The second aspect concerns the overall tense political climate at the summit. The German government had set itself a huge task to forge a compromise on the new Treaty’s elements before launching the Intergovernmental Conference. The most problematic conflicts of interest where between the “ratifiers” and the EMU-outs (Poland, the UK, the Czech Republic). France and the Netherlands, both non-ratifiers after failed referenda but Eurozone countries, contributed less to the complications to the summit (although they, in contrast to the non-ratifiers who did not even attempt to ratify the Treaty, indeed had a legitimate case to make after a democratic rejection of the Treaty).
Despite this seeming harmony between the Eurozone countries, it also has to be seen soberly that none of the EMU countries coalised to create an outreaching political impulse to the EU or EMU. From that perspective, the EU summit and its result in our view (and in contrast to many of the relieved comments in the mass media) didn’t as such create any potential for future dynamics.
The summit, yet, confirmed one tendency we commented on amply before: Nicolas Sarkozy again positioned himself as the dealmaker (which was actually the Presidency’s job) and he seems willing to act as an agenda setter in EU affairs as of now and up to the French EU Presidency in the second semester 2008.
Well before the EU summit, he announced that he would await last week-ends meeting and the end of the German Presidency before he comes forward with suggestions how to reform the Eurozone (he announced a French-Italian initiative on that matter). His first occasion to put his ideas up for discussion will be the July Ecofin meeting – which he as as French Head of State will attend against all EU traditions along with his new Finance Minister Christine Lagarde.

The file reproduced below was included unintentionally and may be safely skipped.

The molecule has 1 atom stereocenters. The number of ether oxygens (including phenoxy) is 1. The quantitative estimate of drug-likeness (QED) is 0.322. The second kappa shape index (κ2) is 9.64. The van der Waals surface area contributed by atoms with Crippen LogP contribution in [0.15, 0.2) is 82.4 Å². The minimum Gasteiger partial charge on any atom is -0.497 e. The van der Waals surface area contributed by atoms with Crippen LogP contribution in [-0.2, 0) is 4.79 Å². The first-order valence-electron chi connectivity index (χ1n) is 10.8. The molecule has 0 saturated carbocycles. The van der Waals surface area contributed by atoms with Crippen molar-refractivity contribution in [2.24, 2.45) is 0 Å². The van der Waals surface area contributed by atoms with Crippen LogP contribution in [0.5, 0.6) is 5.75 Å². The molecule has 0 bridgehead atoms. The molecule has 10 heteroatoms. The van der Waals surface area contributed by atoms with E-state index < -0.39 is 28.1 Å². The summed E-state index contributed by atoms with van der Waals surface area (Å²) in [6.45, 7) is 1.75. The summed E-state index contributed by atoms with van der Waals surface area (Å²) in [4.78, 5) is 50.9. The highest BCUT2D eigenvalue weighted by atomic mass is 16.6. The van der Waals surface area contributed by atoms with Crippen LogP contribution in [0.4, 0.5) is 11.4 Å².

As a third aspect we underline that last week-end’s results are likely to contribute to asymmetric integration processes (two-speed or core Europe). The UK negotiated further opt-outs, which – at times of the Maastricht Treaty were the big exception with the EMU – now form part of European normality. The tendency towards patch-work coalitions along certain policy areas will increase. They are there already, most visibly since the start of EMU (with the UK, Denmark and Sweden being long-term opt-outs), but also in other policy fields such as justice and home affairs.
If the UK effectively makes use of its new options, the consesquence will be that the barely hidden political gap between the UK and continental Europe is likely to widen. The flip side of this general trend to lesser symmetric integration may be that the Eurozone affirms its status of the core of Europe. Political dynamics to establish the currency zone also as a political Union are yet to follow. The UK, with its newly demonstrated interest to opt-out from policy fields, will be less and less able to prevent a further institutionalisation and deepening of the Eurozone – if this is what the EMU countries decide to go for, of course.